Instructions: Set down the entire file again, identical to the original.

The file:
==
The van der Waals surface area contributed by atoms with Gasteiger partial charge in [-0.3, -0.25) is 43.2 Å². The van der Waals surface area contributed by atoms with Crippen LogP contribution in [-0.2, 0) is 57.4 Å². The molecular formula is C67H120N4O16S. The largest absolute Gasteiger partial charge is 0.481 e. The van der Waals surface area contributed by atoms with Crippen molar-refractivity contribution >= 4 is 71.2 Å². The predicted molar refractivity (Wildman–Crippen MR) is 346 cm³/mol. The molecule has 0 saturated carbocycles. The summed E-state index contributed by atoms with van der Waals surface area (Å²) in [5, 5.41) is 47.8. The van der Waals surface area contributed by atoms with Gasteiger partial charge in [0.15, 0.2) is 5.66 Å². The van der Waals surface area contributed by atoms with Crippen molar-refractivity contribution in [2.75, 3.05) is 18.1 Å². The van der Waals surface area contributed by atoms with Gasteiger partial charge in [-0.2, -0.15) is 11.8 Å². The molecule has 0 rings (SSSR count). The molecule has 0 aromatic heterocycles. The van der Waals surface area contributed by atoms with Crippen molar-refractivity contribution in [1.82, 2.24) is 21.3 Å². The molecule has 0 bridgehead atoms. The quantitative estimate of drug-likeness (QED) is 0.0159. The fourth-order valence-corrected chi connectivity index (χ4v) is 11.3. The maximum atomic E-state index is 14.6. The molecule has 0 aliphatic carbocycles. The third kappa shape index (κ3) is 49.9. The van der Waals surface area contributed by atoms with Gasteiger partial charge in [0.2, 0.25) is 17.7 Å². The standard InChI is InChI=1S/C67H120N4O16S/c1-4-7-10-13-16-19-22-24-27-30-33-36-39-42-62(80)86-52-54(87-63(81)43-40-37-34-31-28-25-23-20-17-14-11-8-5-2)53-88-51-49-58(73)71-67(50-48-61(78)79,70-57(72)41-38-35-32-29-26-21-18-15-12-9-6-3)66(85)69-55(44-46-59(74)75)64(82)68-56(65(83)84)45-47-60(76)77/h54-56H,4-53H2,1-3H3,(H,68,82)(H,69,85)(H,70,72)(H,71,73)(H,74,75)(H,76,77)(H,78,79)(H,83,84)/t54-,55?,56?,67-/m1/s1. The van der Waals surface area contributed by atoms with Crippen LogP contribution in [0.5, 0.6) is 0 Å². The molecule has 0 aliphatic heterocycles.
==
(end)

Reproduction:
The van der Waals surface area contributed by atoms with Gasteiger partial charge in [-0.3, -0.25) is 43.2 Å². The van der Waals surface area contributed by atoms with Crippen LogP contribution in [-0.2, 0) is 57.4 Å². The molecular formula is C67H120N4O16S. The largest absolute Gasteiger partial charge is 0.481 e. The van der Waals surface area contributed by atoms with Crippen molar-refractivity contribution >= 4 is 71.2 Å². The predicted molar refractivity (Wildman–Crippen MR) is 346 cm³/mol. The molecule has 0 saturated carbocycles. The summed E-state index contributed by atoms with van der Waals surface area (Å²) in [5, 5.41) is 47.8. The van der Waals surface area contributed by atoms with Gasteiger partial charge in [0.15, 0.2) is 5.66 Å². The van der Waals surface area contributed by atoms with Crippen molar-refractivity contribution in [2.75, 3.05) is 18.1 Å². The van der Waals surface area contributed by atoms with Gasteiger partial charge in [-0.2, -0.15) is 11.8 Å². The molecule has 0 rings (SSSR count). The molecule has 0 aromatic heterocycles. The van der Waals surface area contributed by atoms with Crippen molar-refractivity contribution in [1.82, 2.24) is 21.3 Å². The molecule has 0 bridgehead atoms. The quantitative estimate of drug-likeness (QED) is 0.0159. The fourth-order valence-corrected chi connectivity index (χ4v) is 11.3. The maximum atomic E-state index is 14.6. The molecule has 0 aliphatic carbocycles. The third kappa shape index (κ3) is 49.9. The van der Waals surface area contributed by atoms with Gasteiger partial charge in [0.2, 0.25) is 17.7 Å². The standard InChI is InChI=1S/C67H120N4O16S/c1-4-7-10-13-16-19-22-24-27-30-33-36-39-42-62(80)86-52-54(87-63(81)43-40-37-34-31-28-25-23-20-17-14-11-8-5-2)53-88-51-49-58(73)71-67(50-48-61(78)79,70-57(72)41-38-35-32-29-26-21-18-15-12-9-6-3)66(85)69-55(44-46-59(74)75)64(82)68-56(65(83)84)45-47-60(76)77/h54-56H,4-53H2,1-3H3,(H,68,82)(H,69,85)(H,70,72)(H,71,73)(H,74,75)(H,76,77)(H,78,79)(H,83,84)/t54-,55?,56?,67-/m1/s1. The van der Waals surface area contributed by atoms with Crippen LogP contribution in [0.5, 0.6) is 0 Å². The molecule has 0 aliphatic heterocycles.